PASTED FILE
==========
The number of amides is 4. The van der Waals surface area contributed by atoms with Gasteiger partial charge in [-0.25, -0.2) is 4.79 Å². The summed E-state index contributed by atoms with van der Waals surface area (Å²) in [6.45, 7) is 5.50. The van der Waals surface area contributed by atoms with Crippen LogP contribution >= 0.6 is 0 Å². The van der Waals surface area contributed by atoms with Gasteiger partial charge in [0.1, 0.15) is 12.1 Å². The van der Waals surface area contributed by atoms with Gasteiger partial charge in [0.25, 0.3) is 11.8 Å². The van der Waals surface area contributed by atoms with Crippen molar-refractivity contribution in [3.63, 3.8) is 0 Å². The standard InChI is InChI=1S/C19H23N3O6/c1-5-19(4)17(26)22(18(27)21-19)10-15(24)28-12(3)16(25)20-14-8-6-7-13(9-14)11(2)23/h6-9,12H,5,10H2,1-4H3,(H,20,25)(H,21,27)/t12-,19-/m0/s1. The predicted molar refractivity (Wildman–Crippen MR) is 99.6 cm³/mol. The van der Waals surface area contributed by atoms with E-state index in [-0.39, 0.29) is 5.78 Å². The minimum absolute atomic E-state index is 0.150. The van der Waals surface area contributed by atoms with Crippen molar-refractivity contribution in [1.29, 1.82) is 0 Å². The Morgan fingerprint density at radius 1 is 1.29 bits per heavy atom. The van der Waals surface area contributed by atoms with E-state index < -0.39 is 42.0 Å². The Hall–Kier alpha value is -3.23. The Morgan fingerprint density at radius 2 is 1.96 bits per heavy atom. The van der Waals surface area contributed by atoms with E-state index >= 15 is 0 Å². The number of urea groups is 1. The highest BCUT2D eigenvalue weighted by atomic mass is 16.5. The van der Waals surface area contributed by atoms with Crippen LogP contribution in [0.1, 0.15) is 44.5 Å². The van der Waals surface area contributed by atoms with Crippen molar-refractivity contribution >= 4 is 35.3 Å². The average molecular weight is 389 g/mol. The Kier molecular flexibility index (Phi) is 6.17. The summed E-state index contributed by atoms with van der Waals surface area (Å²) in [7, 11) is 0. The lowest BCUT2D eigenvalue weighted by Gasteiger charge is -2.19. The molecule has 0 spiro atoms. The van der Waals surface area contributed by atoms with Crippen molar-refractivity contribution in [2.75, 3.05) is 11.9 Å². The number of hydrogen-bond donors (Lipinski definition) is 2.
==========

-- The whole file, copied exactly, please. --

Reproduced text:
The number of amides is 4. The van der Waals surface area contributed by atoms with Gasteiger partial charge in [-0.25, -0.2) is 4.79 Å². The summed E-state index contributed by atoms with van der Waals surface area (Å²) in [6.45, 7) is 5.50. The van der Waals surface area contributed by atoms with Crippen LogP contribution >= 0.6 is 0 Å². The van der Waals surface area contributed by atoms with Gasteiger partial charge in [0.1, 0.15) is 12.1 Å². The van der Waals surface area contributed by atoms with Gasteiger partial charge in [0.25, 0.3) is 11.8 Å². The van der Waals surface area contributed by atoms with Crippen molar-refractivity contribution in [3.63, 3.8) is 0 Å². The standard InChI is InChI=1S/C19H23N3O6/c1-5-19(4)17(26)22(18(27)21-19)10-15(24)28-12(3)16(25)20-14-8-6-7-13(9-14)11(2)23/h6-9,12H,5,10H2,1-4H3,(H,20,25)(H,21,27)/t12-,19-/m0/s1. The predicted molar refractivity (Wildman–Crippen MR) is 99.6 cm³/mol. The van der Waals surface area contributed by atoms with E-state index in [-0.39, 0.29) is 5.78 Å². The minimum absolute atomic E-state index is 0.150. The van der Waals surface area contributed by atoms with Crippen molar-refractivity contribution in [1.29, 1.82) is 0 Å². The Morgan fingerprint density at radius 1 is 1.29 bits per heavy atom. The van der Waals surface area contributed by atoms with E-state index < -0.39 is 42.0 Å². The Hall–Kier alpha value is -3.23. The Morgan fingerprint density at radius 2 is 1.96 bits per heavy atom. The van der Waals surface area contributed by atoms with E-state index >= 15 is 0 Å². The number of urea groups is 1. The highest BCUT2D eigenvalue weighted by atomic mass is 16.5. The van der Waals surface area contributed by atoms with Crippen LogP contribution in [0.1, 0.15) is 44.5 Å². The van der Waals surface area contributed by atoms with Crippen molar-refractivity contribution >= 4 is 35.3 Å². The average molecular weight is 389 g/mol. The Kier molecular flexibility index (Phi) is 6.17. The summed E-state index contributed by atoms with van der Waals surface area (Å²) in [7, 11) is 0. The lowest BCUT2D eigenvalue weighted by Gasteiger charge is -2.19. The molecule has 0 spiro atoms. The van der Waals surface area contributed by atoms with Crippen molar-refractivity contribution in [2.75, 3.05) is 11.9 Å². The number of hydrogen-bond donors (Lipinski definition) is 2.